John Domenico, Kintsugi Jar II, 2016. Wood-fired ceramic with kintsugi repair, shown in front of the Denver anagama kiln. Photograph: John Domenico

The point – or one of the points – of Kintsugi is that nothing is ever the same again. Stretch the thought, and every time you use a beloved object, you change it as it now carries the memories of each moment of use. Kemske agrees.

“An object is never finished,” she says simply. Kintsugi marks that change, beautifully.

Before I met Kemske (via Zoom), I had bought a Kintsugi kit online. The pretty white box costing €27 from humade.nl contained one of those double tubes of glue – the ones that start setting as soon as you mix them. There were some wooden mixing sticks, rubber gloves and a little pot of gold. I was very excited, and not very good at it. My Kintsugi was blobby, and looked nothing like the pictures in the accompanying Kintsugi-is-easy manual.

But experimenting perfected my technique, and despite the fact that trial and error also caused the discovery that my fixes weren’t dishwasher-proof, I had (mostly) happily resurrected a cracked vase, chipped bowl and broken plate. Another kit, this one €17.95 from sandyleaffarm.com, includes two bowls to practice on, which makes me smile at the thought of anyone not already having plenty of banjaxed ceramics to hand.

Urushi lacquer

Kemske is tactfully polite about my efforts, which are more glue make-and-do than genuine Kintsugi, and recommends the kits starting at £73 (€84.50) at kintsugioxford.com, where you will also find tips and how-to sessions. Genuine Kintsugi calls for urushi, a material that comes from the Japanese lacquer tree and is collected by scoring the bark and catching the drips. Treat it cautiously – it is toxic to most people and requires gloves and careful handling.

The surfaces of your broken object are painted with urushi, then dabbed with a thicker mix of urushi, with added flour and/or starch glue. Then make filler, which also includes fine sawdust. Clay dust gets involved, and you’re still not ready to gently sprinkle the joins with gold.

Tea served in delicate porcelain cups repaired by Kuroda Yukiko. Photograph: Bonnie Kemske
Tea served in delicate porcelain cups repaired by Kuroda Yukiko. Photograph: Bonnie Kemske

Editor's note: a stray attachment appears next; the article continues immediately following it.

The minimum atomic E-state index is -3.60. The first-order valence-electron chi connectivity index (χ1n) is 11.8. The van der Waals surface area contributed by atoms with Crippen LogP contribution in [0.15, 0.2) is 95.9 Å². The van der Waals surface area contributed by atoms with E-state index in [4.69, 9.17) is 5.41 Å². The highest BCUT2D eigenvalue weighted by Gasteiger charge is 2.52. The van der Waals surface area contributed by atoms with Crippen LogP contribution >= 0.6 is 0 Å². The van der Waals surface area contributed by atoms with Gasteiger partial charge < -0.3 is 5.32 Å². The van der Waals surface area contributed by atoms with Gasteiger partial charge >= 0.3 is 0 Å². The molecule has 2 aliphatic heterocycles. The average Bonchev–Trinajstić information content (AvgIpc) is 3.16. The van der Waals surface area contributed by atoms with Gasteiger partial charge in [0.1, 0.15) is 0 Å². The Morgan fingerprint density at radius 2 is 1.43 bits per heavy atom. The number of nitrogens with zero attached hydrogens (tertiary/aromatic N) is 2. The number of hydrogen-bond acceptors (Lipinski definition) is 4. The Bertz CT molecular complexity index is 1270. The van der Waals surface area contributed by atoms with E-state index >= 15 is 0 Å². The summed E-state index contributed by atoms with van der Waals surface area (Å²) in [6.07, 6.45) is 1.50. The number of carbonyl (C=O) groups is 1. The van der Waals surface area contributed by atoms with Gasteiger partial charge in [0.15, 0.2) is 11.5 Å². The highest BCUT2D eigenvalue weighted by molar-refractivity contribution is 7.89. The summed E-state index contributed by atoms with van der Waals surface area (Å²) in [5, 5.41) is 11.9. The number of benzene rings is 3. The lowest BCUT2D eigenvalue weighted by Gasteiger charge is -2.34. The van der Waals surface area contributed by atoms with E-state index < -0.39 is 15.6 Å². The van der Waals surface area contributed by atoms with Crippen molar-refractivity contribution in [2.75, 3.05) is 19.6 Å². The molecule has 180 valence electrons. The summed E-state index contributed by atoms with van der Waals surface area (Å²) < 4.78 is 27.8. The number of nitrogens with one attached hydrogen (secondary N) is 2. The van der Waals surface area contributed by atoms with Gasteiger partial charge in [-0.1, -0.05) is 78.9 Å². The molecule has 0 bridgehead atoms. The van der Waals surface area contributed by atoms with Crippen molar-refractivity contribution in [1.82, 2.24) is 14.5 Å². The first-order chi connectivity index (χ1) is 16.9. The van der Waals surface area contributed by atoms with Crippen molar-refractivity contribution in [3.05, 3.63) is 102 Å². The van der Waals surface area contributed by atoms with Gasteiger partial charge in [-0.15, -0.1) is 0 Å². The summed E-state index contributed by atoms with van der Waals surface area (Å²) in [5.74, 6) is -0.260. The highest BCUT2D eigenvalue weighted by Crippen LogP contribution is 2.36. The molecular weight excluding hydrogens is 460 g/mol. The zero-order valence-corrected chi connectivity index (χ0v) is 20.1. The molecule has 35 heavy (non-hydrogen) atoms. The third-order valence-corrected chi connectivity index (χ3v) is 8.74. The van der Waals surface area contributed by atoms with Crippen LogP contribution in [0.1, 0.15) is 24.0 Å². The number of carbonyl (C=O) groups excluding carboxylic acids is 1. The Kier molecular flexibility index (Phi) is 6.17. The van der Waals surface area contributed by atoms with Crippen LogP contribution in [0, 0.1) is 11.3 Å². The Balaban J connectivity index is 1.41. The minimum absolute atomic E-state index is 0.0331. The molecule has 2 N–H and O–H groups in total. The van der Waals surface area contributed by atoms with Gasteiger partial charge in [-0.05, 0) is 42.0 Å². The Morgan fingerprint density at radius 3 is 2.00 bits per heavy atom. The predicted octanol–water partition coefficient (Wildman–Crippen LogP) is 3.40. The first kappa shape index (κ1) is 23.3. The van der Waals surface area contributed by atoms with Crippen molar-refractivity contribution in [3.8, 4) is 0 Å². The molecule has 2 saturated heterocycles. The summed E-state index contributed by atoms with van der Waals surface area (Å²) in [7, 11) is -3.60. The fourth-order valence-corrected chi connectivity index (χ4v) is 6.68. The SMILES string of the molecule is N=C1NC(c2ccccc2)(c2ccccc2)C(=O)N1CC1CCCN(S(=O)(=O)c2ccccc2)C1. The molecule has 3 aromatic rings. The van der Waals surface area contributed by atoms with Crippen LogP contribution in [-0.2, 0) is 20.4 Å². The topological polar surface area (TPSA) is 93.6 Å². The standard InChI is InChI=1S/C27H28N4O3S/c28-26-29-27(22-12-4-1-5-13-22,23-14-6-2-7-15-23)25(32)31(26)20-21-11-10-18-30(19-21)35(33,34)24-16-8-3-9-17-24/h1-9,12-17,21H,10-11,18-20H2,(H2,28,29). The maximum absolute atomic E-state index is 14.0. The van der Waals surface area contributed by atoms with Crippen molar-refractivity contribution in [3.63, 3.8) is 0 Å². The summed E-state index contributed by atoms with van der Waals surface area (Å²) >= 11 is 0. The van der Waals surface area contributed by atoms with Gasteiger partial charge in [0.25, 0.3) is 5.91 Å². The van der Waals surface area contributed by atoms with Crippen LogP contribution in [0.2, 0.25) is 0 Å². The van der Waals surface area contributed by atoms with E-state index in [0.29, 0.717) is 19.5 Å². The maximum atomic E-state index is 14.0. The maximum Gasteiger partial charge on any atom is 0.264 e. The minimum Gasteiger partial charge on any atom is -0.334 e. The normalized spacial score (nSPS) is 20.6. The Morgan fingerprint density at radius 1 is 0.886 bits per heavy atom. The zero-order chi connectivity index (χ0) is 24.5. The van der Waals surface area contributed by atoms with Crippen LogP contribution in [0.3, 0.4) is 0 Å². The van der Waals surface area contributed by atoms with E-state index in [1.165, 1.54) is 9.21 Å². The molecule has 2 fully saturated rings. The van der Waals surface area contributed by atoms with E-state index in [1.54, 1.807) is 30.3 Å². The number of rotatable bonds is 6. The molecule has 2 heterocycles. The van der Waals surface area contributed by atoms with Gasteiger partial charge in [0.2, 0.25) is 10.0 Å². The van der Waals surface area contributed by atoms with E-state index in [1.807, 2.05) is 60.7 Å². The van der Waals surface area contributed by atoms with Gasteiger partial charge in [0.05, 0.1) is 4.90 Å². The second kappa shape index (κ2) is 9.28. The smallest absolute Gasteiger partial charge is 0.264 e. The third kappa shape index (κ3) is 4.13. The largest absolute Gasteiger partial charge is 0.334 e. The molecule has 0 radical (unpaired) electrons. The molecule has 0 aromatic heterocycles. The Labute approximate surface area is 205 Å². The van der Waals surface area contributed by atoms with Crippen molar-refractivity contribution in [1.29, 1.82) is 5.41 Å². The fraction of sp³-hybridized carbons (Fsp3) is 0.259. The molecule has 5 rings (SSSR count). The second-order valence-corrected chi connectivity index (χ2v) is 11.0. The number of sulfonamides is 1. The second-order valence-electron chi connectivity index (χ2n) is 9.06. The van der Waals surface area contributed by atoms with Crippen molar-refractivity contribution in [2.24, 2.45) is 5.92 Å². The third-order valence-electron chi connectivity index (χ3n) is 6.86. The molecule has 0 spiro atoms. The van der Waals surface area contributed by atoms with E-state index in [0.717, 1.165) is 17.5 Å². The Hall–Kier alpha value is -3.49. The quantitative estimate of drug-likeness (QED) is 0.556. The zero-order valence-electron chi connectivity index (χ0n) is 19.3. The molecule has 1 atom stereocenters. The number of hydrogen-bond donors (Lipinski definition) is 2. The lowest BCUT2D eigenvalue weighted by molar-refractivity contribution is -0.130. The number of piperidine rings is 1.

“It is a fine craft,” writes Kemske. “It requires years to gain both the explicit and tacit knowledge needed to become a master.”

This is true, and yet I feel there is also a role for the fascinated amateur. It is true that the more thinking time you put into a craft, the more you tend to get out of the results – emotionally as well as practically. But you might also just want to bring a broken bowl back to life, and that’s fine too.

Pieced back together

Kemske draws my attention to Claudia Clare’s Remembering Atefeh, a ceramic and performance work from 2011-2013 in which the artist created, smashed and reassembled a vase-shaped vessel in defiant memory of Atefeh Rajabi Sahaaleh, who was executed in Iran in 2004 for the crime of having been raped. “Why would anyone want to use clay pots to tell stories about surviving sexual violence?” asked Clare. “It’s the ‘surviving’ bit that’s important. Clay pots are long lasting ... They can be shattered and pieced back together.” Or then there’s Dutch artist Bouke de Vries, whose Kintsugi works create, as he puts it, “ghosts” of themselves.

Kemske is an engaging writer and expert researcher with a brilliant range of references, and her journey takes her from her home in Cambridge to Japan, via the songs of Leonard Cohen, the words of Ernest Hemingway and the Star Wars movies.

“Ceramics are strong – they are what survives on archaeological digs – and yet they’re fragile,” she says. “There’s this wonderful conflicting viewpoint, encompassed in the same thing.”

Kintsugi: The Poetic Mend by Bonnie Kemske is published by Bloomsbury, £30